To see what it took to get started go to Part 1.

Well I’m almost done with 6 cabinets in the front of the boat. Only 4 remain to be be painted; 2 in the Head, and 2 in the vberth. I’ve postponed these until after the rigging and plumbing as currently the 2 in the vberth contain the holding tank (which is being removed) and old head plumbing, and the 2 in the head also still have the old head plumbing and 2 seacocks that we are considering removing and glassing over when we haul out the last time before we leave on the trip (1.5 years away maybe?).

I must post pictures of my progress to gaze at them, validating my hard work so I won’t go insane. I didn’t paint these cabinets for them to be shiny and white, but instead to prevent mold from growing in the wood or on the old paint.  Like I said I think it’s probably been 20 years since these were painted.  I’m hoping the less area in the boat mold can grow the less affected we’ll be if we ventilate properly.

I can’t believe I’m finally almost done. Rough numbers for Prep (cleaning, sanding, wipe down, taping, cleanup) and painting 2 coats in each locker (painting, sanding, tape removal):

  • Labor: 25 hours (parts of weekends and after work)
  • Materials: $121 bucks (1.5 quarts of bilgekote, brushes, rollers, sandpaper etc.)
  • Satisfaction: Priceless

Painting Cabinets with Bilgekote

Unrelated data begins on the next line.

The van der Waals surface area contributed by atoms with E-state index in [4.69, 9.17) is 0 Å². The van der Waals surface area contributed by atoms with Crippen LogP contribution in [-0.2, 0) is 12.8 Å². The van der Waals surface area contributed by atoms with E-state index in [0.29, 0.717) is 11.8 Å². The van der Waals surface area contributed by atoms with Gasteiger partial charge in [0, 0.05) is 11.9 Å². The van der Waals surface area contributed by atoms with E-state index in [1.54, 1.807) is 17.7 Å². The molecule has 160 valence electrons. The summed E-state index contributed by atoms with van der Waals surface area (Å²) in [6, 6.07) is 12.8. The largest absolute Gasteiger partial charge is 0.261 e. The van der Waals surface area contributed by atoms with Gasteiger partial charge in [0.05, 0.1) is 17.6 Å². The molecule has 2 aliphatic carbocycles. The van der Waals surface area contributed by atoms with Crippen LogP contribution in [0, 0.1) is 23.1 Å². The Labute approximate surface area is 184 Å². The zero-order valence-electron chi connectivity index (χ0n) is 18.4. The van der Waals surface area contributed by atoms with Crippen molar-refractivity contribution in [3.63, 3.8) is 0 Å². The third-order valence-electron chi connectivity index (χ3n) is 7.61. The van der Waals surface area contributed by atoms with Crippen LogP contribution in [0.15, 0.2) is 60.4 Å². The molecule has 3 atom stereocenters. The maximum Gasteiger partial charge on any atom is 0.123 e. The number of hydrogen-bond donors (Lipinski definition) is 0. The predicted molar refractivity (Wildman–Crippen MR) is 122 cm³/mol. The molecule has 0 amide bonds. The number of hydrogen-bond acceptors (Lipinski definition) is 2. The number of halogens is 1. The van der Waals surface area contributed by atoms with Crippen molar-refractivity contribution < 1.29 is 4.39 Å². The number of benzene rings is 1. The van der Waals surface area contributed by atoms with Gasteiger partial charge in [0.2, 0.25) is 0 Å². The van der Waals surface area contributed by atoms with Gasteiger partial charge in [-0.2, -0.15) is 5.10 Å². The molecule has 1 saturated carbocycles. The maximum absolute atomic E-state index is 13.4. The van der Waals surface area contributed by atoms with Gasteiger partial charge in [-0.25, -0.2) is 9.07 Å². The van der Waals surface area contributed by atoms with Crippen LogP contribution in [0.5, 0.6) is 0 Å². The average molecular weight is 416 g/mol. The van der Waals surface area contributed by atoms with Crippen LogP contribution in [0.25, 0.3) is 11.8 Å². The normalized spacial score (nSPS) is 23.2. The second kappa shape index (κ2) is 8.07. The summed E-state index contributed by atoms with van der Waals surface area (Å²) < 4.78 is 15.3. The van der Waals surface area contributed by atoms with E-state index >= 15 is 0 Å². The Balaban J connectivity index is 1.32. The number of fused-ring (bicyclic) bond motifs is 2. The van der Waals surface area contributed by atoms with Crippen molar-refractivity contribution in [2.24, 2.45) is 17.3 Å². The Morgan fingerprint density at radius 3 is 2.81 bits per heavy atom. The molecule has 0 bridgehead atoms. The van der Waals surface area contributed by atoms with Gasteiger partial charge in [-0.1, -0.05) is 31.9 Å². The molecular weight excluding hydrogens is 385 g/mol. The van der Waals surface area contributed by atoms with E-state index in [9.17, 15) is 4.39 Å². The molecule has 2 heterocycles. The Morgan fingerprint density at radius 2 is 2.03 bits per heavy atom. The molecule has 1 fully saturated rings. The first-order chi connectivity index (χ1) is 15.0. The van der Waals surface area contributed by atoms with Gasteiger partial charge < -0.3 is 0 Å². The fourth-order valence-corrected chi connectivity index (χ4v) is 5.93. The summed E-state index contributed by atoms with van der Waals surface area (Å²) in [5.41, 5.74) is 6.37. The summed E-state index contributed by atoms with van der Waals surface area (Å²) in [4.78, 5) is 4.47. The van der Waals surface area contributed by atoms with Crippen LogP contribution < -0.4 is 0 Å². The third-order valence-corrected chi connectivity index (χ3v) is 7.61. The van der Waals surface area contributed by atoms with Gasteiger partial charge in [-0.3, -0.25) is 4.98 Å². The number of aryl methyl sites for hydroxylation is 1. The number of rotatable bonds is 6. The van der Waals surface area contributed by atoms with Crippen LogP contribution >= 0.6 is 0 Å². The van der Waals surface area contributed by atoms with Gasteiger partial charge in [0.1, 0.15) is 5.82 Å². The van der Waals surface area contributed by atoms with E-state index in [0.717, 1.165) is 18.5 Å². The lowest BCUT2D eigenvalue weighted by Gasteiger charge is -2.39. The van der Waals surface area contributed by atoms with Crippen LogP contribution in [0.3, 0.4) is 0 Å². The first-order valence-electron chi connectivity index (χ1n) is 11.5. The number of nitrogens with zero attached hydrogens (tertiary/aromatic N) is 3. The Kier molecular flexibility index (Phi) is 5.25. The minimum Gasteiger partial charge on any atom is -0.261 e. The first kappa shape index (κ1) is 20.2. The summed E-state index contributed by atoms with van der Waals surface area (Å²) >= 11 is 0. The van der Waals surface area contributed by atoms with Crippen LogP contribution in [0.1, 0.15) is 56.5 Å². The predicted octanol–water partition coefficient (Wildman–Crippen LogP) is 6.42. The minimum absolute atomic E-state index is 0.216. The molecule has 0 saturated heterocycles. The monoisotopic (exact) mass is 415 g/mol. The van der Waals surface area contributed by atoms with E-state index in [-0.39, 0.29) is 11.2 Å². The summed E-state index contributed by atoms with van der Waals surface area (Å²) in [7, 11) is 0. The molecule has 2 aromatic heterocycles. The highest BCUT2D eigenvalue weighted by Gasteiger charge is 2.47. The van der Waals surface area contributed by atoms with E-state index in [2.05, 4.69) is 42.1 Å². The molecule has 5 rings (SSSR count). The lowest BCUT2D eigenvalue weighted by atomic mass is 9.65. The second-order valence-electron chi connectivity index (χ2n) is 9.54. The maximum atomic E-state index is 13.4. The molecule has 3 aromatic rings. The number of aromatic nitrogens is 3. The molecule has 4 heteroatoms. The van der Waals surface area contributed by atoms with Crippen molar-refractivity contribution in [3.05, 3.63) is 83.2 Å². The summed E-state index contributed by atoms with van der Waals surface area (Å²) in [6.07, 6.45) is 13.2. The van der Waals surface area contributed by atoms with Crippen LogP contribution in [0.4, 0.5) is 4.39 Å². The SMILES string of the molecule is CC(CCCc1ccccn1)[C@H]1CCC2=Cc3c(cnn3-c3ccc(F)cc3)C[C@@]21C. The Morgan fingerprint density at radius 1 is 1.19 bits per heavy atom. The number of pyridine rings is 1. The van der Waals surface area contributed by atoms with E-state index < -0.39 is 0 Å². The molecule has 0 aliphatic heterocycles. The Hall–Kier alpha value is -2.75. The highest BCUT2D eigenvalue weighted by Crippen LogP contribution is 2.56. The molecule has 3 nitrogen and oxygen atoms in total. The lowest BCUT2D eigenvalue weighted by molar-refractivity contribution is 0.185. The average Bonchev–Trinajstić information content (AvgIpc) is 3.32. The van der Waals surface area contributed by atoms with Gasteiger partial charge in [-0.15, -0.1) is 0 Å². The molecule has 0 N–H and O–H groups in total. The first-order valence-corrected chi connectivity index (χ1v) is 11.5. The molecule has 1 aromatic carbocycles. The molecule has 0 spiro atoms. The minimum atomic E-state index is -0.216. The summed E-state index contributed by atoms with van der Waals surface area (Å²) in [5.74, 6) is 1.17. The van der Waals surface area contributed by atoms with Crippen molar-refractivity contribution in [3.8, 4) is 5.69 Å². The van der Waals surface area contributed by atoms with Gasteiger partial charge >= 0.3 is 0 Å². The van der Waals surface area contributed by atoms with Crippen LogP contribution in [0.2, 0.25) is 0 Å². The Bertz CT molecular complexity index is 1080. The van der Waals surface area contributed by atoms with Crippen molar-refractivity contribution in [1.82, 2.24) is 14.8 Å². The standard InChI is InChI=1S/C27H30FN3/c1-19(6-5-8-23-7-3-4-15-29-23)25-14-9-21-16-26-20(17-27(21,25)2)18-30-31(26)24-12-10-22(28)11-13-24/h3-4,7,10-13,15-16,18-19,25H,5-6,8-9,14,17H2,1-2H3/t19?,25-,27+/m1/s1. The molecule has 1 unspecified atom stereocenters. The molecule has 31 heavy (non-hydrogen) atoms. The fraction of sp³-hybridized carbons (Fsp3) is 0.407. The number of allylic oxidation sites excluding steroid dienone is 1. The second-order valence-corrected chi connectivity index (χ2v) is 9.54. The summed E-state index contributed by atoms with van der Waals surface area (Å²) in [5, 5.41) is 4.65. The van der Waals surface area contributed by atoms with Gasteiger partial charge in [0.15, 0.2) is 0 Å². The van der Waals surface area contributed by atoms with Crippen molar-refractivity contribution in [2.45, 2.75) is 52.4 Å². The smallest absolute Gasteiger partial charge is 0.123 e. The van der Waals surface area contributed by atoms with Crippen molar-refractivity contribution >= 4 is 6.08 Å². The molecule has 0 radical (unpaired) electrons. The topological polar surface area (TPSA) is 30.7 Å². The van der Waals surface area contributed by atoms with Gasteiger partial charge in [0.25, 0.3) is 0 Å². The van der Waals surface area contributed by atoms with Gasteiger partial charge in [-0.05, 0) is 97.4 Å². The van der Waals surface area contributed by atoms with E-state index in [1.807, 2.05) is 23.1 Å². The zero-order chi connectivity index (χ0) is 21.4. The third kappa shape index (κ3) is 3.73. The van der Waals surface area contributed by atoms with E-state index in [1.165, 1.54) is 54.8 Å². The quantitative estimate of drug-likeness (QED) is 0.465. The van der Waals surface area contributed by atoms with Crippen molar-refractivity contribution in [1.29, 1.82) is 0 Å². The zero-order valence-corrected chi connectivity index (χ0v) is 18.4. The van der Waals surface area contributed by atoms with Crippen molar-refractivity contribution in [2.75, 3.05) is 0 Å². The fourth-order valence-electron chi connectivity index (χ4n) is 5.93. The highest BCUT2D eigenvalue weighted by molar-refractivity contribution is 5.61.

Painting Slats with bilgekote
Painting more slats with bilgekote
vberth cabinets with bilgekote
vberth cabinets with bilekote
Painting cabinets
Painting head cabinets with bilgekote

Look at all that white! The prep work took most of the time. Cleaning, washing, vacuuming and sanding and wiping down. I’m happy to report however that the bilgekote seems to have cured hard, properly adhering. Of all the painting I’ve done in my life I can say that painting these cabinets was the most difficult. I think it has to do with all of the prep work in tiny places (I don’t know how bigger guys paint these things) and the care you must use while painting to not end up with epoxy paint all over the boat.

My jaw ached from clenching each time I completed a painting session.  Such concentration and care.  Laugh out Loud.

I had BIG plans when starting this project. I was going to paint all of the cabinets in the front of the boat. Yeah, easy stuff. As soon as I got started I realized it was going to take a lot longer than expected, so I had to force myself to pare down. I had to put the “laser beam” on what I could accomplish, which cabinets were the most important and out of the way of the upcoming projects like plumbing and rigging.

It wasn’t easy to do. I kind of felt defeated to not finish my original goal, but it really brought to light how intertwined and complex boat projects can be. I realize now why Tate didn’t want to start any of the other projects until after the rigging because the parts are now in the mail and should be here next week. Other projects would have just been overwhelming and taken away from the major piece. They also probably would have gotten covered in bilgekote.

I think Tate calls this “Project Runaway”. It’s a good term. Too many projects at once and nothing gets done. I know it happens a lot with boats, houses, cars. People have big dreams, get ambitious, start too many things and end up not finishing any of them. Instead they get overwhelmed and continue their life going to work, eating and sleeping among a pile of parts and unfinished business, collecting dust.

Must keep the laser beam in focus. One more paint coat on the slats for the cabinets then we’ll shift gears towards the rigging. I know all of you are salivating for the first glimpse of our Stainless Steel Bowsprit. Stay tuned.